WHAT'S NEW - A LITTLE LIFE UPDATE

I've been busy. If you know me at least a little you may know that I take quick decisions and have a tendency to flip my life upside down. Last time it happened 5 years ago when I decided to leave my country and start a new coding career from scratch. This time I didn't move places, but fell into the rabbit hole of web3 (you know, blockchain, crypto and that kind of stuff), started a new job and quit after 10 days, created an online course from scratch and also decided to leave software engineering behind me. In fact, so much has happened over the last two months that for the sake of my own sanity I decided to write (some of) it down.

I got into web3


The biggest change with no doubt is a transition to web3. If you have no clue what I'm talking about (no worries, I haven't either) then think of Bitcoin, blockchain, decentralization, cryptography, and all kind of similar things. I was oblivious to the intricacies of the crypto space for a long time and was really only associating it with trading. It's funny how ignorant we can get at times. Luckily, a very special person in my life had a very strong influence on me getting involved and diving deep into web3. I remember lying in bed with covid without any energy whatsoever when my boyfriend came back home from a conference. I get it! I finally get it! he shouted and went on talking about something called DAOs, the decentralization, community, amazing cooperative energy and incredibly interesting people. It was such a shock to my poor exhausted system that I simply fell asleep and ignored his outrageous excitement.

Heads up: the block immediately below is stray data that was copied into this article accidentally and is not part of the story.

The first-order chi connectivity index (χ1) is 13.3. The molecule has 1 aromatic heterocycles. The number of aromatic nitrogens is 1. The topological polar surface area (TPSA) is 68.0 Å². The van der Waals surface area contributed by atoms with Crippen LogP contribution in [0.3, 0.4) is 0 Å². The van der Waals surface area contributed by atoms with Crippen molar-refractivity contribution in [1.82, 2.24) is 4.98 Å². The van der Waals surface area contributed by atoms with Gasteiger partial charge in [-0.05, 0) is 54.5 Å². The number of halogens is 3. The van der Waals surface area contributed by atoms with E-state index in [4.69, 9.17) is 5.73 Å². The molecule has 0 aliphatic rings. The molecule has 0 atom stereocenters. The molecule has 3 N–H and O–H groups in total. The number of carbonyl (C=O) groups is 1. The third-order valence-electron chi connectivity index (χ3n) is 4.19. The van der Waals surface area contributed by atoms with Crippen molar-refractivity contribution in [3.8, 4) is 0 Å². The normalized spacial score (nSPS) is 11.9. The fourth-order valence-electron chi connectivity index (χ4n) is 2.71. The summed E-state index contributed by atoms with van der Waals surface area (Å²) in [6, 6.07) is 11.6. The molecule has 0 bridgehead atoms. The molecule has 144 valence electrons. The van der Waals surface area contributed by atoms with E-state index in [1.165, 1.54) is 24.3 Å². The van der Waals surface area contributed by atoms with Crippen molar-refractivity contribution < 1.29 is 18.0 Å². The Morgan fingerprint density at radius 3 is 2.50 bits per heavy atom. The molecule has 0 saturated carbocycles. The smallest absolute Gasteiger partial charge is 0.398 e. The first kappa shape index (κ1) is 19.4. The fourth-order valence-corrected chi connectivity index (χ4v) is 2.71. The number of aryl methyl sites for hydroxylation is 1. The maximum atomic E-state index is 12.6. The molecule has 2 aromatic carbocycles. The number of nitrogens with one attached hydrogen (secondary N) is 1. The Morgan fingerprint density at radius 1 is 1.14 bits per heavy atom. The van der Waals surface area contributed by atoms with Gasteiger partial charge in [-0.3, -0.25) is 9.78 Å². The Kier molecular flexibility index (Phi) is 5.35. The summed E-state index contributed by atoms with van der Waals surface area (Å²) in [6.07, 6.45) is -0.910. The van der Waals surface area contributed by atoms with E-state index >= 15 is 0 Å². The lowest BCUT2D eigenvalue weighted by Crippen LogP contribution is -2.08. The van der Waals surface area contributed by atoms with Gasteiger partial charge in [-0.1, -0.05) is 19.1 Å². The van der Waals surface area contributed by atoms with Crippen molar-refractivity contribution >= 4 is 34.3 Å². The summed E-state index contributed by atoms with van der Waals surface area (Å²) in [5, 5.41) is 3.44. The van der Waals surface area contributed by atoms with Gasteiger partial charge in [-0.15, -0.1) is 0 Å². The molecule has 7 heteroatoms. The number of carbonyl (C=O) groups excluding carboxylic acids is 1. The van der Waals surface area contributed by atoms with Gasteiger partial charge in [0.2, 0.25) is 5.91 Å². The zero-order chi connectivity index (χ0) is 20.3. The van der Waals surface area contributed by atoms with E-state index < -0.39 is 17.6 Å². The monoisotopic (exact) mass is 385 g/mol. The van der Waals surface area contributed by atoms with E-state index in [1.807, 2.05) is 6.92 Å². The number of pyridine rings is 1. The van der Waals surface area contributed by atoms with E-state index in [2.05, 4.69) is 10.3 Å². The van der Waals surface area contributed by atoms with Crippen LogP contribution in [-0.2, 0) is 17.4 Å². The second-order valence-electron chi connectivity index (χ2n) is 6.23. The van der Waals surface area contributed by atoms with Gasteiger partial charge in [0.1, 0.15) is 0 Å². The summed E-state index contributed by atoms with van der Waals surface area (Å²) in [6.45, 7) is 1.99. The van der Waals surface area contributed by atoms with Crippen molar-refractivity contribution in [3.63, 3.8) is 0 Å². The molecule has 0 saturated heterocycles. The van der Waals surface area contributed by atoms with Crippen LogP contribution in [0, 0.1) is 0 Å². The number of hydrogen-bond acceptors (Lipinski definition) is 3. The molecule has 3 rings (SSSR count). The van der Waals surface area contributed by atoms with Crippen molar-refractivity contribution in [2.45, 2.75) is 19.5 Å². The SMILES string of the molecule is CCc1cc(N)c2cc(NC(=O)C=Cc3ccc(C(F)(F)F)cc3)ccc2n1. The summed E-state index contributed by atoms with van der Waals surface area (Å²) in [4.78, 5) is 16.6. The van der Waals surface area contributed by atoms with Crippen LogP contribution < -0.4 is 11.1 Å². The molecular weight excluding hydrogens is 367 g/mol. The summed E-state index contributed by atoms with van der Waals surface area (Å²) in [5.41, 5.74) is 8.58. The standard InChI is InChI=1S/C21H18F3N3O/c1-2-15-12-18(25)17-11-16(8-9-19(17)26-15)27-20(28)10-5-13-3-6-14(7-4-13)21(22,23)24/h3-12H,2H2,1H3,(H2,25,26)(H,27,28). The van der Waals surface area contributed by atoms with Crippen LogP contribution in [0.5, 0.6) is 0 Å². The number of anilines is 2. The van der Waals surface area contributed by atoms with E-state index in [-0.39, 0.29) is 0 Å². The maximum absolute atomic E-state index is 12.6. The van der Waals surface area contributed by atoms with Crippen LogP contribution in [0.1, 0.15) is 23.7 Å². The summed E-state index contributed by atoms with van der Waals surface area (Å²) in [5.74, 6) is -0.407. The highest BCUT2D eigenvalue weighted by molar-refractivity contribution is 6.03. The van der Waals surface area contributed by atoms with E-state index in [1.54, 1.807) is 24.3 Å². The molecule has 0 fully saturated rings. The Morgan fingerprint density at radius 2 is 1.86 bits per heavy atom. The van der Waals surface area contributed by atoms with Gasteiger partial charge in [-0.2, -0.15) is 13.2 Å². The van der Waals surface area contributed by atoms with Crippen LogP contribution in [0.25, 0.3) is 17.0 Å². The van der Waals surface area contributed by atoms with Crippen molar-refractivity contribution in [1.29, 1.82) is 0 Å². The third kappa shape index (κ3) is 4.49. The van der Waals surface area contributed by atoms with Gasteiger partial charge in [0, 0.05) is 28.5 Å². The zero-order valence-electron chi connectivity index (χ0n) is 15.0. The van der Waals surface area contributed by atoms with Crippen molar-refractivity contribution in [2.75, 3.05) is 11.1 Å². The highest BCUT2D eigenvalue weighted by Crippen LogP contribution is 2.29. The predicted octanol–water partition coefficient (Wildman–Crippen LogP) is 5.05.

He didn't stop though. Everyday I would hear about the self governed communities, progressive projects, public goods and other exciting concepts in web3. To be able to hold a conversation, as the only other topic was our dog, I started digging into it. The beginning wasn't easy, as I didn't even know where to start, but I kept on searching and reading about things I couldn't at first understand. Like... at all. But then came the light bulb moment and I got hooked. It didn't happen through another article or a youtube video, but through a community. I got onto some Discord servers mainly focused on supporting women entering web3 and learning the tech stack. From one day to another I started having calls with various people all over the world, sharing the feeling of confusion, excitement, exchanging resources and experiences. Never have I ever experienced such warmth and openness to one another in a digital setup.